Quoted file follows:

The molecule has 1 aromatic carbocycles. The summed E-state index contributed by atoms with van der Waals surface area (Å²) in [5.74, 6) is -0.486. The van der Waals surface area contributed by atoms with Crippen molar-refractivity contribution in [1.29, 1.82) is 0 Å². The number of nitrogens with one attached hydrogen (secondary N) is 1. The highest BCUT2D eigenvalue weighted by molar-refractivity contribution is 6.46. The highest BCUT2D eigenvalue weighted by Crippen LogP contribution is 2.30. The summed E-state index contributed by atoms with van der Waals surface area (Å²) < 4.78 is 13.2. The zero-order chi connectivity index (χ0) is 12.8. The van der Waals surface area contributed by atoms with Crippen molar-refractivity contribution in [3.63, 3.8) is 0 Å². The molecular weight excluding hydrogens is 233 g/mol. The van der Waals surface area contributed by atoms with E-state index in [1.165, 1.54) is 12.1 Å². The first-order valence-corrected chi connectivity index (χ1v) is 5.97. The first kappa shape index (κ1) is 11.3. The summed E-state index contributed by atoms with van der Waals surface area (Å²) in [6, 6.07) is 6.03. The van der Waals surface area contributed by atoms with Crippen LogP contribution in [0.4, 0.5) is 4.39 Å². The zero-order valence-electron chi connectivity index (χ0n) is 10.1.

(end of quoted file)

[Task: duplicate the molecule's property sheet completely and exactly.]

The molecule has 1 aromatic carbocycles. The summed E-state index contributed by atoms with van der Waals surface area (Å²) in [5.74, 6) is -0.486. The van der Waals surface area contributed by atoms with Crippen molar-refractivity contribution in [1.29, 1.82) is 0 Å². The number of nitrogens with one attached hydrogen (secondary N) is 1. The highest BCUT2D eigenvalue weighted by molar-refractivity contribution is 6.46. The highest BCUT2D eigenvalue weighted by Crippen LogP contribution is 2.30. The summed E-state index contributed by atoms with van der Waals surface area (Å²) < 4.78 is 13.2. The zero-order chi connectivity index (χ0) is 12.8. The van der Waals surface area contributed by atoms with Crippen molar-refractivity contribution in [3.63, 3.8) is 0 Å². The molecular weight excluding hydrogens is 233 g/mol. The van der Waals surface area contributed by atoms with E-state index in [1.165, 1.54) is 12.1 Å². The first-order valence-corrected chi connectivity index (χ1v) is 5.97. The first kappa shape index (κ1) is 11.3. The summed E-state index contributed by atoms with van der Waals surface area (Å²) in [6, 6.07) is 6.03. The van der Waals surface area contributed by atoms with Crippen LogP contribution in [0.4, 0.5) is 4.39 Å². The zero-order valence-electron chi connectivity index (χ0n) is 10.1.